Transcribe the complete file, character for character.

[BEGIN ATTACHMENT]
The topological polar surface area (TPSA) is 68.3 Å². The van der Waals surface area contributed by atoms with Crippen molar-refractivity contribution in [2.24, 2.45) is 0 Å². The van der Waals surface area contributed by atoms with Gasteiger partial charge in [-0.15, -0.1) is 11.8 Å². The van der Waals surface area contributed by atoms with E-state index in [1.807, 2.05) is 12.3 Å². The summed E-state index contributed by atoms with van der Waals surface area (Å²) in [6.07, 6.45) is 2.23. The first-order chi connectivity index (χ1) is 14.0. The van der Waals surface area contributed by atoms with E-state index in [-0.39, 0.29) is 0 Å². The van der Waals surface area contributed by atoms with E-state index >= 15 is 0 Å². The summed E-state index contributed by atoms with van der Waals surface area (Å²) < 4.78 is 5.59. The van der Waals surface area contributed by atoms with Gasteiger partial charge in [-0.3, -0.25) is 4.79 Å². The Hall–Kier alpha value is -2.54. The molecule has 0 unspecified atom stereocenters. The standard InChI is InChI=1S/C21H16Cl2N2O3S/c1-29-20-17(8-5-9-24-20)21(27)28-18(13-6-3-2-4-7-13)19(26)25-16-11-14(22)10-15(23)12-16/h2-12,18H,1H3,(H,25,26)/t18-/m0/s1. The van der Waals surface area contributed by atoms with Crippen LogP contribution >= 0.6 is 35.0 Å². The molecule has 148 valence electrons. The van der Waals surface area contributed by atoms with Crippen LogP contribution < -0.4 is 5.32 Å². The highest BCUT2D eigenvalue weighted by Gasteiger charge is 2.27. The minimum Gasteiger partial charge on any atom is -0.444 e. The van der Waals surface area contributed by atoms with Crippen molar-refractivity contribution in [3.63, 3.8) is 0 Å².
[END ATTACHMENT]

The topological polar surface area (TPSA) is 68.3 Å². The van der Waals surface area contributed by atoms with Crippen molar-refractivity contribution in [2.24, 2.45) is 0 Å². The van der Waals surface area contributed by atoms with Gasteiger partial charge in [-0.15, -0.1) is 11.8 Å². The van der Waals surface area contributed by atoms with E-state index in [1.807, 2.05) is 12.3 Å². The summed E-state index contributed by atoms with van der Waals surface area (Å²) in [6.07, 6.45) is 2.23. The first-order chi connectivity index (χ1) is 14.0. The van der Waals surface area contributed by atoms with E-state index in [-0.39, 0.29) is 0 Å². The van der Waals surface area contributed by atoms with E-state index >= 15 is 0 Å². The summed E-state index contributed by atoms with van der Waals surface area (Å²) < 4.78 is 5.59. The van der Waals surface area contributed by atoms with Gasteiger partial charge in [-0.3, -0.25) is 4.79 Å². The Hall–Kier alpha value is -2.54. The molecule has 0 unspecified atom stereocenters. The standard InChI is InChI=1S/C21H16Cl2N2O3S/c1-29-20-17(8-5-9-24-20)21(27)28-18(13-6-3-2-4-7-13)19(26)25-16-11-14(22)10-15(23)12-16/h2-12,18H,1H3,(H,25,26)/t18-/m0/s1. The van der Waals surface area contributed by atoms with Crippen LogP contribution >= 0.6 is 35.0 Å². The molecule has 148 valence electrons. The van der Waals surface area contributed by atoms with Crippen LogP contribution < -0.4 is 5.32 Å². The highest BCUT2D eigenvalue weighted by Gasteiger charge is 2.27. The minimum Gasteiger partial charge on any atom is -0.444 e. The van der Waals surface area contributed by atoms with Crippen molar-refractivity contribution in [3.63, 3.8) is 0 Å².